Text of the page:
Barbara Wood as Kathryn Harvey
Glamour, wickedness and passion spark this highly commercial novel, which builds to a dramatic and unexpected conclusion. Publisher's Weekly
New York Times Bestseller
Above an exclusive men's store on Rodeo Drive there is a private club called Butterfly, where women are free to act out their secret erotic fantasies. Only the most beautiful and powerful women in Beverly Hills are invited to join ...
Jessica--The lawyer, who longs for the days when men were men, and women dressed to please them
Trudie--The builder, who wants a man who will challenge her-all of her-with no holds barred
Linda--The surgeon, who uses masks to unmask the desires she hides even from herself
But the most mysterious of them all is the woman who created Butterfly. She has changed her name, her accent, even her face to hide her true identity. And now she is about to reveal everything to realize the dream that has driven her since childhood--the secret obsession that will carry her beyond ecstasy, or destroy her and everyone around her!
What the critics said:
"Kathryn Harvey is poaching on Judith Krantz turf here, with an X-rated twist".--Los Angeles Times.
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Take a peek at the sequel to Butterfly, Stars, and Private Entrance
Read an Excerpt:
It could have been any island in any green sea in the world. A white villa stood at the top of a sheer cliff, overlooking aquamarine depths and crashing waves. An eighty-foot yacht rode at anchor, its crew in smart uniforms keeping the boat ready for the whim of the man and woman up on the cliff. There was an exotic swimming pool behind the white villa; a woman swam in it, reveling in the pure air and silence of her retreat. A feast had been set out under a gently flapping canopy: bowls of iced caviar, chilled lobster and crab, fruit frosted in sugar, cheeses imported from all over the globe, four kinds of wine standing in coolers. No one waited in attendance. The two lovers wanted to be alone.
She got out of the marble pool, climbing up the curved white steps and going between two Corinthian pillars to where chaise lounges covered in plush velour towels waited in the sun.
She moved languidly. She felt hot and sweet and ready for sex.
She didn’t remove her bathing suit. He would do that for her. Instead she stretched out in the heat and settled her eyes upon the television set that stood in the shade of the striped canopy. It was on. It was always on. She was waiting for something.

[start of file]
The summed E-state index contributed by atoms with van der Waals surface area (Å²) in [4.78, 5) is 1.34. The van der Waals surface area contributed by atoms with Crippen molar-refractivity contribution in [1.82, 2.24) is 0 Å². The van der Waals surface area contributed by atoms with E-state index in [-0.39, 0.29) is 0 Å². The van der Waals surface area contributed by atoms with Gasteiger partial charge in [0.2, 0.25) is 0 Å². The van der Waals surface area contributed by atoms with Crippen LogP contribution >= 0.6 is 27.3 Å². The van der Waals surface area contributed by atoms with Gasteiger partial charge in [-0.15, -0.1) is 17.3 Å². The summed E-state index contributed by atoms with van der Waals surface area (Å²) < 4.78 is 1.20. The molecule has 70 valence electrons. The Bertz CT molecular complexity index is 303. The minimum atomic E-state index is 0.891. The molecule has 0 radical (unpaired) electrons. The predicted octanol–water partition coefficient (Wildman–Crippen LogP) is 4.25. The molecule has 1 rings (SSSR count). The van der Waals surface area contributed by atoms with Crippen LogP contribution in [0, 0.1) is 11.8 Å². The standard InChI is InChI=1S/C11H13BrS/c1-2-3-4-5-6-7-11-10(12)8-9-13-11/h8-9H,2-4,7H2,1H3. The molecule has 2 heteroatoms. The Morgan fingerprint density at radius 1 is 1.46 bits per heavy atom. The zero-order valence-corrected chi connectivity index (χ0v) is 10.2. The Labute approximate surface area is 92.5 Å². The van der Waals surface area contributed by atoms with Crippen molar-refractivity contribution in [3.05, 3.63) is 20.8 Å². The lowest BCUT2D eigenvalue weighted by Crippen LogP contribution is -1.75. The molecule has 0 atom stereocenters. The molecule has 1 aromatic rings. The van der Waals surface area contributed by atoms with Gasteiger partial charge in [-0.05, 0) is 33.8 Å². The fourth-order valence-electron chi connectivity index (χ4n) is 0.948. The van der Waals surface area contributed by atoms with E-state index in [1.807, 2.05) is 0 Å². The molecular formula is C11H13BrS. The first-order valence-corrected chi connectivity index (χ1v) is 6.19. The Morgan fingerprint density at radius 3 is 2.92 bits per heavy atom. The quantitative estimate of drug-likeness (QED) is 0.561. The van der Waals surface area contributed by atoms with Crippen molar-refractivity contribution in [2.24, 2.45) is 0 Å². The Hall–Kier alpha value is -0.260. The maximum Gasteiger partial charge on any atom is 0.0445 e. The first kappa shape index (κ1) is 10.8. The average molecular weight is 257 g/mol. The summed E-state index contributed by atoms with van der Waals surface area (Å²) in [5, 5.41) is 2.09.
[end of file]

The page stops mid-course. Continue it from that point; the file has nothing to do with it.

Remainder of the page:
A moment later he emerged from the house, the shimmering water of the pool reflected in the lenses of his Ray-Bans. His long white bathrobe was open; he was naked underneath. She gazed at him as he walked slowly toward her. He was tall and lithe, with sinewy muscles and strong thighs; he walked with the stride of an Olympic gold medalist.
He came alongside her chaise lounge. She reached up with a lazy hand. The waves of heat rising mirage-like from the white walls of the villa seemed to melt her bones. She stirred on the thick towel, relishing the sensation of its creamy plush pile against her bare skin.
He knelt beside her. She felt strong hands lightly touch her legs. He toyed with the string of her bathing suit. He kissed the inside of her thighs.
But when his hand traveled up, his fingers exploring beneath the Spandex, she suddenly stopped him.
He looked at her, trying to read her expression behind her enormous sunglasses. He saw that her gaze was fixed on the television set.
He looked at the screen. And here it was at last, the thing she had been waiting for – a news broadcast from the other side of the earth, via satellite.
It was showing two funerals. One was in Houston, the other in Beverly Hills. Funerals important enough to be broadcast globally.
She put her hand gently on his head, and stroked him almost absentmindedly as she stared at the solemn processions – one backdropped by California palm trees with people arriving in stretch limos, the hearse white because they were burying a woman; the other beneath a hard Texas sun, attended by men in Stetsons who lifted the coffin of a man from the black hearse. For the moment, she wasn’t on this craggy remote island and about to experience a sublime sexual idyll. She was back …. back there, at the beginning of the incredible road that had terminated at last in the two funerals taking place on the same day, fifteen hundred miles apart ….